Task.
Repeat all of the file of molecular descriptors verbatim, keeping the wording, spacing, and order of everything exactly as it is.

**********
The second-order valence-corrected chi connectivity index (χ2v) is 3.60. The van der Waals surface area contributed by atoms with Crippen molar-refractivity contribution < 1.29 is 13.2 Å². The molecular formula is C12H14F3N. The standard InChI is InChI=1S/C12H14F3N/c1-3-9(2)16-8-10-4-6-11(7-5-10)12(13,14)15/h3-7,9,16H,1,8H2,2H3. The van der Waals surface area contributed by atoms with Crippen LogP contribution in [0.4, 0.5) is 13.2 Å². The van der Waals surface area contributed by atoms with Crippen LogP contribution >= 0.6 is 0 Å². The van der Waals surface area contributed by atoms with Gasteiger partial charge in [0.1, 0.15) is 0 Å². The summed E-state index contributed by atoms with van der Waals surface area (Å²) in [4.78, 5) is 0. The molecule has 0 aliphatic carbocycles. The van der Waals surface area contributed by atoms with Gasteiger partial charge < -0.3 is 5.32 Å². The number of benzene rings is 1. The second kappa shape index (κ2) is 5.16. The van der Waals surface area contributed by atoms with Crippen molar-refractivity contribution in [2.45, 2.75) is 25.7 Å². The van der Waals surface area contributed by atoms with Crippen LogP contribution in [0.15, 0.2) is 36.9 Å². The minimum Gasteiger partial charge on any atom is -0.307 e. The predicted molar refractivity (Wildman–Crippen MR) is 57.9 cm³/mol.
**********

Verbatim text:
The second-order valence-corrected chi connectivity index (χ2v) is 3.60. The van der Waals surface area contributed by atoms with Crippen molar-refractivity contribution < 1.29 is 13.2 Å². The molecular formula is C12H14F3N. The standard InChI is InChI=1S/C12H14F3N/c1-3-9(2)16-8-10-4-6-11(7-5-10)12(13,14)15/h3-7,9,16H,1,8H2,2H3. The van der Waals surface area contributed by atoms with Crippen LogP contribution in [0.4, 0.5) is 13.2 Å². The van der Waals surface area contributed by atoms with Crippen LogP contribution >= 0.6 is 0 Å². The van der Waals surface area contributed by atoms with Gasteiger partial charge in [0.1, 0.15) is 0 Å². The summed E-state index contributed by atoms with van der Waals surface area (Å²) in [4.78, 5) is 0. The molecule has 0 aliphatic carbocycles. The van der Waals surface area contributed by atoms with Gasteiger partial charge < -0.3 is 5.32 Å². The number of benzene rings is 1. The second kappa shape index (κ2) is 5.16. The van der Waals surface area contributed by atoms with Crippen molar-refractivity contribution in [2.45, 2.75) is 25.7 Å². The van der Waals surface area contributed by atoms with Crippen LogP contribution in [0.15, 0.2) is 36.9 Å². The minimum Gasteiger partial charge on any atom is -0.307 e. The predicted molar refractivity (Wildman–Crippen MR) is 57.9 cm³/mol.